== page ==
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Plasma Treatment of Diamond Nanoparticles for Dispersibility Improvement

Qingsong Yu1, Young Jo Kim1, and Hongbin Ma2. (1) Chemical Engineering, University of Missouri-Columbia, Columbia, MO 65211, (2) Mechanical and Aerospace Engineering, University of Missouri-Columbia, Columbia, MO 65211

A nanofluid containing nanometer sized, nonagglomerated, and uniformly dispersed nanoparticles in conventional heat transfer fluids such as water or engine oils is highly desirable for successful reproduction of enhanced thermal properties. For most fine powders including nanoparticles, strong inter-attractions among the nanoparticles tend to stick the particles into agglomerates, which makes the independent dispersion of the powders difficult and, more importantly, deteriorates the final property. A proper surface modification of nanoparticles, on the other hands, could enhance their independent dispersion capability, achieve a uniform and stable dispersion, and thus fully utilize the unique properties offered by nanoparticles.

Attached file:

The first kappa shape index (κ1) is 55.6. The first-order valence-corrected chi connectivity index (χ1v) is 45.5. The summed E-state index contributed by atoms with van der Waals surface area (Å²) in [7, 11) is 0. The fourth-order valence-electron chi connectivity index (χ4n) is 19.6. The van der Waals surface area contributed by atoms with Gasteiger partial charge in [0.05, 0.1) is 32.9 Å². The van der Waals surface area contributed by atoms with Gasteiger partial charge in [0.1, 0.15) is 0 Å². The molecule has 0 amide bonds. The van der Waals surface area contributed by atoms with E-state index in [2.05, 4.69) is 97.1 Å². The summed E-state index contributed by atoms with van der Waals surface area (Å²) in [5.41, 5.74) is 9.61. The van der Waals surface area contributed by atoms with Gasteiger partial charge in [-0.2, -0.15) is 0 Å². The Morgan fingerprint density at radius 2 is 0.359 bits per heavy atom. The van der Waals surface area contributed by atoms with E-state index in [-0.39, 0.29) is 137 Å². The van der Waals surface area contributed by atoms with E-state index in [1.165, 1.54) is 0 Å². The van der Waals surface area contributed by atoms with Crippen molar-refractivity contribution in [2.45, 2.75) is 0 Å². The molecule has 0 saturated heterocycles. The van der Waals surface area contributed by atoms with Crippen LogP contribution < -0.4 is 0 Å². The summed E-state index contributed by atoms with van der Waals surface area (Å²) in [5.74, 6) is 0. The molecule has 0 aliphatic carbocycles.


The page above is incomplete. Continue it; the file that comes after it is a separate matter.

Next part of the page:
Plasma polymerization with advantages in producing ultra-thin coatings (as low as a few nanometers) provides an alternative approach in surface modification and functionalization of nanoscale materials. In this study, low-temperature plasmas of methane and oxygen mixtures were used to treat diamond nanoparticles to modify their surface characteristics and thus improve their dispersion capability in water. It was found that the plasma treatment significantly reduced water contact angle of diamond nanoparticles and thus rendered the nanoparticles with strong water affinity for dispersion enhancement in polar media such as water. Surface analysis using FTIR confirmed that polar groups were imparted on nanoparticle surfaces. As a result, improved suspension stability was observed with plasma treated nanoparticles when dispersed in water. The detailed results obtained in this study will be reported and discussed.